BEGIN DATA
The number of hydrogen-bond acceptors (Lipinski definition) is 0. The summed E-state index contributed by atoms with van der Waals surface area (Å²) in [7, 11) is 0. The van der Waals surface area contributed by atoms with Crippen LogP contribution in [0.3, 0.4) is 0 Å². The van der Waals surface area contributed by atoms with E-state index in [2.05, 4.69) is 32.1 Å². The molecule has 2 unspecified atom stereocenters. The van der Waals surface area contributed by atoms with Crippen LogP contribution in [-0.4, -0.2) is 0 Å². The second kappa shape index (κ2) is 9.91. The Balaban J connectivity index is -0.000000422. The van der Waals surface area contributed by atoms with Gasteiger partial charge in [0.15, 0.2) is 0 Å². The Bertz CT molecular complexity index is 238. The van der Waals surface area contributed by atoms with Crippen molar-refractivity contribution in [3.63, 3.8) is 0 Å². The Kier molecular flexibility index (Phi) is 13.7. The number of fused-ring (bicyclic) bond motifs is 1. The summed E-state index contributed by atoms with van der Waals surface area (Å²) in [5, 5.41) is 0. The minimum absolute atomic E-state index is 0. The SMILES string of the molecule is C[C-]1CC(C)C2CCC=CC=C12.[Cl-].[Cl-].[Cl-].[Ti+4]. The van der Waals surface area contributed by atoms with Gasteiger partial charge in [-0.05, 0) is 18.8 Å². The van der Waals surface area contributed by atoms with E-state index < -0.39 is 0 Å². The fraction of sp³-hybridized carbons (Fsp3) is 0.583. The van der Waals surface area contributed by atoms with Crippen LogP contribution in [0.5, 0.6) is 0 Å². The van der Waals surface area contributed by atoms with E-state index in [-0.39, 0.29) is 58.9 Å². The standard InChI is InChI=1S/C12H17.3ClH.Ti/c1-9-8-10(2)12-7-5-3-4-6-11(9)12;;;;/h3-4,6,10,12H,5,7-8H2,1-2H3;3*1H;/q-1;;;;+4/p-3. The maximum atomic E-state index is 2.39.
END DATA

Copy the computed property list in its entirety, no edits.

The number of hydrogen-bond acceptors (Lipinski definition) is 0. The summed E-state index contributed by atoms with van der Waals surface area (Å²) in [7, 11) is 0. The van der Waals surface area contributed by atoms with Crippen LogP contribution in [0.3, 0.4) is 0 Å². The van der Waals surface area contributed by atoms with E-state index in [2.05, 4.69) is 32.1 Å². The molecule has 2 unspecified atom stereocenters. The van der Waals surface area contributed by atoms with Crippen LogP contribution in [-0.4, -0.2) is 0 Å². The second kappa shape index (κ2) is 9.91. The Balaban J connectivity index is -0.000000422. The van der Waals surface area contributed by atoms with Gasteiger partial charge in [0.15, 0.2) is 0 Å². The Bertz CT molecular complexity index is 238. The van der Waals surface area contributed by atoms with Crippen molar-refractivity contribution in [3.63, 3.8) is 0 Å². The Kier molecular flexibility index (Phi) is 13.7. The number of fused-ring (bicyclic) bond motifs is 1. The summed E-state index contributed by atoms with van der Waals surface area (Å²) in [5, 5.41) is 0. The minimum absolute atomic E-state index is 0. The SMILES string of the molecule is C[C-]1CC(C)C2CCC=CC=C12.[Cl-].[Cl-].[Cl-].[Ti+4]. The van der Waals surface area contributed by atoms with Gasteiger partial charge in [-0.05, 0) is 18.8 Å². The van der Waals surface area contributed by atoms with E-state index < -0.39 is 0 Å². The fraction of sp³-hybridized carbons (Fsp3) is 0.583. The van der Waals surface area contributed by atoms with Crippen LogP contribution in [0.5, 0.6) is 0 Å². The van der Waals surface area contributed by atoms with E-state index in [-0.39, 0.29) is 58.9 Å². The standard InChI is InChI=1S/C12H17.3ClH.Ti/c1-9-8-10(2)12-7-5-3-4-6-11(9)12;;;;/h3-4,6,10,12H,5,7-8H2,1-2H3;3*1H;/q-1;;;;+4/p-3. The maximum atomic E-state index is 2.39.